New Report Details Cancer-Causing Chemical in Water Supply from Coal Ash while TVA Learns a Lesson from Coal Ash Disaster and Ma
Posted Feb 01 2011 12:00am
Coal ash waste contains hexavalent chromium so I say, "Good Job!" to the TVA for their move to cleaner energy to power almost half a million homes!
Just weeks after recent headlines about hexavalent chromium, a cancer-causing toxic chemical, contaminating drinking water systems around the U.S., a new report shows that there are tons of leaking coal ash sites across the country which are additional documented sites for such contamination. Power plants already dump more than 10 million pounds of chromium and chromium compounds into mostly unlined or inadequately lined coal ash landfills, ponds and fill sites each year. The electric power industry is the largest single source of chromium and chromium compounds released to the environment. Remember the TVA (Tennessee Valley Authority) coal ash disaster ? Now there was a leak huh?
Well it seems that TVA has learned a lesson and is making some changes to safer and cleaner energy and it is a good thing considering what I heard today.
Today I learned that new information indicates that the chemical leaks into groundwater from coal ash dump sites maintained for coal-fired power plants. You might remember (if you are old like me) that hexavalent chromium first made headlines after Erin Brockovich sued Pacific Gas & Electric because of poisoned drinking water from hexavalent chromium.
“Communities near coal ash sites must add hexavalent chromium to the list of toxic chemicals that threaten their health and families,” said Lisa Evans, senior administrative counsel at Earthjustice. “It is now abundantly clear that EPA must control coal ash disposal to prevent the poisoning of our drinking water with hexavalent chromium.”
As this new info is released, there are organizations that are working to help protect us from this hazard. Public interest law firm Earthjustice, Physicians for Social Responsibility and Environmental Integrity Project are pushing for federally-enforceable safeguards from coal ash. Plus, in a signal that the Senate Environment and Public Works Committee recognizes the hazards of hexavalent chromium exposure, they have called on U.S. Environmental Protection Agency Administrator Lisa Jackson to testify tomorrow on a hearing about the chemical.
“The pollution from coal ash sites is making people sick,” said Dalal Aboulhosn who works on coal ash for the Sierra Club. “As we’ve seen time and again, big polluters can’t be trusted to police themselves. We need EPA to hold them accountable.”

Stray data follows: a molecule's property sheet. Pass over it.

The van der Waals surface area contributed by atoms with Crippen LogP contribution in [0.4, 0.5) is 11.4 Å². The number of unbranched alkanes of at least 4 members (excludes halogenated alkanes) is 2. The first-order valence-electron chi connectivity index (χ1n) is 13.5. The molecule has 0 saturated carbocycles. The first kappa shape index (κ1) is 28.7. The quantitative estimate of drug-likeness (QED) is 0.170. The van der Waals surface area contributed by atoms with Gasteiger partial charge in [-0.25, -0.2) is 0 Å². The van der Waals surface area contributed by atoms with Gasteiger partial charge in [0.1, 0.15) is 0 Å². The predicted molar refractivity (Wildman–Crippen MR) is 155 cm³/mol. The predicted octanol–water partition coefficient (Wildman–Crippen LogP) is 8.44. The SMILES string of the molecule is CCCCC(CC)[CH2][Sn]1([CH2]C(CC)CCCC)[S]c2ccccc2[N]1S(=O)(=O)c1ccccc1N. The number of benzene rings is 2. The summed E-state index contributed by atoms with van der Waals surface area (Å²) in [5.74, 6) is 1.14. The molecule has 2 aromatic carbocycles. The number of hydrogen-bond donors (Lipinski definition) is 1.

Coal ash, the leftover waste from power plants, contains arsenic, lead, cadmium, mercury, selenium and many other chemicals that can cause cancer and damage the nervous system and organs, especially in children. Hexavalent chromium is a highly toxic carcinogen when inhaled, and recent studies from the National Toxicology Program indicate that when leaked into drinking water, it can also cause cancer.
“The cancer risk from hexavalent chromium is one more serious threat to health from coal ash,” said Barbara Gottlieb, Deputy Director for Environment & Health at Physicians for Social Responsibility. "To protect the public from carcinogens and other dangerous substances, the EPA needs to regulate coal ash as a hazardous waste.”
“Studies by EPA, the state of California, and the Agency for Toxic Substances Disease Registry show that ingesting minute amounts of hexavalent chromium increases the risk of cancer,” said Eric Schaeffer, executive director for Environmental Integrity Project. “Coal ash dumps have contaminated groundwater with much higher concentrations of this deadly carcinogen, according to the industry's own monitoring data. The Obama Administration should keep its promise to respect science and protect the public’s health, by putting strict standards in place to keep this contamination from spreading even further.”
Among the findings from the new report
* The U.S. Environmental Protection Agency found that the type of chromium that leaches from coal ash sites is nearly always of the hexavalent variety, which is the most toxic form of chromium.
* The threat of hexavalent chromium drinking water contamination is present at hundreds of unlined coal ash sites across the country.
* At least 28 coal ash sites in 17 states have already released chromium to groundwater at levels exceeding by thousands of times a proposed drinking water goal for hexavalent chromium.
* The U.S. Department of Energy and electric utility industry have known for years about the aggressive leaking of hexavalent chromium from coal ash.
* Hexavalent chromium contamination from coal ash is clearly a grave threat. Yet the U.S. EPA, which is currently in the process of deciding whether or not to regulate coal ash as a hazardous waste, has completely ignored the cancer risk from chromium in groundwater.
So what to do? Stay informed, make sure that you have your water tested and take a moment to think about the importance of clean water and what you are going to do to try to keep it a healthy source of life for us all.